What is LASIK Eye Surgery?

Vision Center is funded by our readers. We may earn commissions if you purchase something via one of our links.

LASIK, which stands for laser-assisted in situ keratomileusis, is a type of refractive eye surgery. This procedure can correct nearsightedness (myopia), farsightedness (hyperopia), and astigmatism.

Many patients choose LASIK because it is a quick and safe procedure with minimal downtime. If you wear glasses or contact lenses, LASIK eye surgery may be a potential way to improve your vision.

According to the American Refractive Surgery Council, over 20 million LASIK surgery procedures have been performed in the United States. LASIK patients are generally very satisfied with their improved vision after laser eye surgery.

"The latest research reports 99 percent of patients achieve better than 20/40 vision and more than 90 percent achieve 20/20 or better. In addition, LASIK has an unprecedented 96 percent patient satisfaction rate – the highest of any elective procedure"

American Refractive Surgical Council

Types of LASIK

There are a few different LASIK treatment options to choose from, including:

Traditional Versus Bladeless LASIK

During LASIK, the surgeon operates on your cornea, which is the clear covering on the front of your eye. The cornea controls the way light rays enter your eye.

There are two ways the surgeon can cut a flap in your cornea:

  • Traditional LASIK uses a surgical blade called a microkeratome to cut a flap.
  • Bladeless LASIK uses a femtosecond laser instead of a surgical blade. 

The results of bladeless LASIK are generally more accurate, reproducible, and cause fewer side effects, such as dry eye. Overall, surgeons consider LASIK an extremely safe medical procedure, whether it is traditional or bladeless. 

Customized LASIK

Customized LASIK gives you sharper, higher quality vision than conventional LASIK. Conventional LASIK uses measurements based on your eyeglass prescription, while customized LASIK is much more detailed. The surgeon can combine customized LASIK with either a traditional or bladeless flap procedure.

There are different types of customized LASIK procedures:

  • Wavefront-guided LASIK — This procedure utilizes detailed measurements to create a 3D map of your eye. The laser uses this information to correct your vision while minimizing any optical irregularities, called aberrations
  • Wavefront-optimized LASIK — This procedure is customized to help your cornea maintain its natural shape and curvature post-surgery. Doing so typically results in better quality vision, including fewer night vision problems.
  • Topography-guided LASIK — This procedure uses detailed measurements over the entire surface of your cornea, which helps correct vision problems related to irregularities in your cornea.

Monovision LASIK

Monovision is a special LASIK technique for patients who need reading glasses, typically those in their 40s or older. This procedure corrects one eye to see distance and the other eye to see near. Your eye doctor will test your eye dominance to determine which is which.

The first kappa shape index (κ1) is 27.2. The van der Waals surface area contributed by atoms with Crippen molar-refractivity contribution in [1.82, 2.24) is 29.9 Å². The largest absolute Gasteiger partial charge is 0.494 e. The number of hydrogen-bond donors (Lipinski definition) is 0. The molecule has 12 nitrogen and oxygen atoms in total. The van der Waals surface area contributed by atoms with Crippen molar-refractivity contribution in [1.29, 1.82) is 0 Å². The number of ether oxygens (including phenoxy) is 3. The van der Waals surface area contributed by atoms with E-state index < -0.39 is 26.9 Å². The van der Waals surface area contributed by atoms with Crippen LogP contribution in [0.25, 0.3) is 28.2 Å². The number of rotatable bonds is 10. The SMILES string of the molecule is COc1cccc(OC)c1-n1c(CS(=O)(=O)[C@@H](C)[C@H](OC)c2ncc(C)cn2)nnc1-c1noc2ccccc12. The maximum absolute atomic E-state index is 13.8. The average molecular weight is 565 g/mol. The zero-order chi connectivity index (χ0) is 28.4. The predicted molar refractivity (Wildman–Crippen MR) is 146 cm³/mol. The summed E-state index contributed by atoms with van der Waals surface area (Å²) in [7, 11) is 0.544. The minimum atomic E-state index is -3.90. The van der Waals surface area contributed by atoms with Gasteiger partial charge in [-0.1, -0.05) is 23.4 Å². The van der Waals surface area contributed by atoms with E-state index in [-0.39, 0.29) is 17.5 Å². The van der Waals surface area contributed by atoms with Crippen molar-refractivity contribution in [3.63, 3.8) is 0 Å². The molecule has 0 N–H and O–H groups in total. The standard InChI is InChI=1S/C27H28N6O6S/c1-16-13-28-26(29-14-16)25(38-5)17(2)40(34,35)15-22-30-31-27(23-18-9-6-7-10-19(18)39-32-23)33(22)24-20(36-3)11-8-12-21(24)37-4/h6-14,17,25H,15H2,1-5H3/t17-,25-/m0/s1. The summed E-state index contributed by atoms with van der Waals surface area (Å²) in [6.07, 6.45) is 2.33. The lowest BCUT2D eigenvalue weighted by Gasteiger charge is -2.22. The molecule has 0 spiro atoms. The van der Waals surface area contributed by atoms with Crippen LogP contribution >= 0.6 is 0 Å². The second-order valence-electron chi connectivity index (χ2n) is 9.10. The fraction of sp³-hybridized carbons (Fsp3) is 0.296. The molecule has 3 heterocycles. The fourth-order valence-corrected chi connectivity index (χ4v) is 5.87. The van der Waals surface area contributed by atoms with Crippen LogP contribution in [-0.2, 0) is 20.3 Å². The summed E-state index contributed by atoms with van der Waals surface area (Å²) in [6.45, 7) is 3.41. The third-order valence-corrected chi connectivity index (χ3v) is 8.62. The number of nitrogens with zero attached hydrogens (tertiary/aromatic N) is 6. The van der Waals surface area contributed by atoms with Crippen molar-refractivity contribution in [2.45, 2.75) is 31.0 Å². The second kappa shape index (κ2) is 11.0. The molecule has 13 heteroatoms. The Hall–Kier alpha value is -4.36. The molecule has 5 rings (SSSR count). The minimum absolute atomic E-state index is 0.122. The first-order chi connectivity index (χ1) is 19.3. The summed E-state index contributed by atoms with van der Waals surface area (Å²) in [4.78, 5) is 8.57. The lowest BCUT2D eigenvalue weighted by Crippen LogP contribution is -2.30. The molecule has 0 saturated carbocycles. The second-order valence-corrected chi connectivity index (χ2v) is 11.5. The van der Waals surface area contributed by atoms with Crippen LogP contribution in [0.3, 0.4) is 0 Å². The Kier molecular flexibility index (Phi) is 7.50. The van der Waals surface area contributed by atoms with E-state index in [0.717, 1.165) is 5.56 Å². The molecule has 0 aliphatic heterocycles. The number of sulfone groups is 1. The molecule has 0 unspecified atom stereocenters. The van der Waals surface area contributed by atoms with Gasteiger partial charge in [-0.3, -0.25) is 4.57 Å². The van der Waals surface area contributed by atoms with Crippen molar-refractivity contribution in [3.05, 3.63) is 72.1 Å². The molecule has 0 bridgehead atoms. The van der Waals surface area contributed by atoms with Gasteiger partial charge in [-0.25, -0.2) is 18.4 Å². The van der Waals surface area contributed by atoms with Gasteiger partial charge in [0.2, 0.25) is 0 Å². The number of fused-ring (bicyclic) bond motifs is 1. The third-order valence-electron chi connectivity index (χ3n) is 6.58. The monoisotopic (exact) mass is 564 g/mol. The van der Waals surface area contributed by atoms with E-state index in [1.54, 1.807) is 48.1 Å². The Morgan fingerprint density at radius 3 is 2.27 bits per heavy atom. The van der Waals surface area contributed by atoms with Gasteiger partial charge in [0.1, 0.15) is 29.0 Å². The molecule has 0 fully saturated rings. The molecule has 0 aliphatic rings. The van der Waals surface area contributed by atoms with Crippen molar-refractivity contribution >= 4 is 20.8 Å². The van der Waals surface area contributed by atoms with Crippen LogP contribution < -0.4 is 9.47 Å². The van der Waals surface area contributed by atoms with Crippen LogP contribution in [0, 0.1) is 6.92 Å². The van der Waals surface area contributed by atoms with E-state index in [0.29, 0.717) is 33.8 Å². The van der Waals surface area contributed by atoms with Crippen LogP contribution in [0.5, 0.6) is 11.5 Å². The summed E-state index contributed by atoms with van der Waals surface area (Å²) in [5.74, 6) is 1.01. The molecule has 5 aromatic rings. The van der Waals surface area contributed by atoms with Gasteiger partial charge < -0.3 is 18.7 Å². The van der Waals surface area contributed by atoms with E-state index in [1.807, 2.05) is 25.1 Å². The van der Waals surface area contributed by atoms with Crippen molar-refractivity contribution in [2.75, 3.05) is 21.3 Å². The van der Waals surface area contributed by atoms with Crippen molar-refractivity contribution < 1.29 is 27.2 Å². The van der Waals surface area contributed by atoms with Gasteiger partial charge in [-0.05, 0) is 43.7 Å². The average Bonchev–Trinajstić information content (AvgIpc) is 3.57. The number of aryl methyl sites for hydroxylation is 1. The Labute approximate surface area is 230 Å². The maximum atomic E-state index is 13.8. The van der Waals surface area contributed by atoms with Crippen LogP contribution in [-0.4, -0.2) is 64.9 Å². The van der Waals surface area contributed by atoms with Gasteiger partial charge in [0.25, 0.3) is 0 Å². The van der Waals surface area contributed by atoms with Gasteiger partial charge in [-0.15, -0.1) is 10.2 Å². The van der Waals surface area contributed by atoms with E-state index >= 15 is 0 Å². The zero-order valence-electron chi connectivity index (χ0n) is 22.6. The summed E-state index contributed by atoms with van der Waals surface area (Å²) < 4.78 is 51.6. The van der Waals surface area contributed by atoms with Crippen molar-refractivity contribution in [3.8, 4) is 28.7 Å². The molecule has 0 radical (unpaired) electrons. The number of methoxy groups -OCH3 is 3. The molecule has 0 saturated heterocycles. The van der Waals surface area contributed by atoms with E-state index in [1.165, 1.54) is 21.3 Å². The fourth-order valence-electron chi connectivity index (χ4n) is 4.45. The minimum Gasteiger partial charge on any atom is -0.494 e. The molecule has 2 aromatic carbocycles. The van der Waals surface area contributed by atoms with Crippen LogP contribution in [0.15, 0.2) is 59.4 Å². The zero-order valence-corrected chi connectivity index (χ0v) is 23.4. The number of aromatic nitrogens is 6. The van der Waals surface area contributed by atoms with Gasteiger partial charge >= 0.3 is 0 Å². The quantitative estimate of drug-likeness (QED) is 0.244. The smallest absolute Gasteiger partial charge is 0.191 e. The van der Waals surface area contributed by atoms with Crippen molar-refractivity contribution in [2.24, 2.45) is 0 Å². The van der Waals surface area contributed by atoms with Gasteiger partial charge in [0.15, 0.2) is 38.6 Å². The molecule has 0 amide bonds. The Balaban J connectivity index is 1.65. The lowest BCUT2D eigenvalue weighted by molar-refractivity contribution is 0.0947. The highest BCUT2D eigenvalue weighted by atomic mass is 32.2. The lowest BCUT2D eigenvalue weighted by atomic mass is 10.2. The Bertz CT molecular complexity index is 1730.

Ask your eye doctor to try monovision with contact lenses first to see if you can adapt.

There are some potential drawbacks to consider:

  • Vision imbalance —  If your brain has difficulty adapting to monovision, your vision may feel imbalanced. You can experience discomfort or temporary double vision. This sensation usually improves over time.
  • Blur at a distance or near — Your distance or near vision will generally be slightly less clear than with both eyes viewing at the same time.
  • Reduced depth perception — Monovision can affect activities that require depth perception, such as driving or sports. If you perform many of these activities, consider monovision carefully.

Potential monovision patients should consider their type of refractive error:

  • Farsighted (hyperopic) patients have more trouble seeing up close with age. These patients can elect monovision LASIK. They cannot correct both eyes to see up close. Otherwise, their distance vision will be blurry.
  • Nearsighted (myopic) patients have difficulty seeing far but see well up close without glasses. Myopic patients should know that a standard LASIK procedure will correct their distance vision in both eyes, but takes away the ability to see up close. You have to decide whether to have a standard LASIK procedure, and wear reading glasses afterward or to have monovision LASIK.
  • Emmetropic patients are neither hyperopic or myopic. They only need reading glasses with age. These patients only require surgery in one eye to correct their near vision.

LASIK Procedure (Step-by-Step)

The entire LASIK surgery procedure usually takes less than 30 minutes for both eyes. Approximately 10 minutes is needed to complete the surgery on each eye.

You are awake and alert during the procedure. Surgeons often offer a mild sedative to help you relax before the surgery.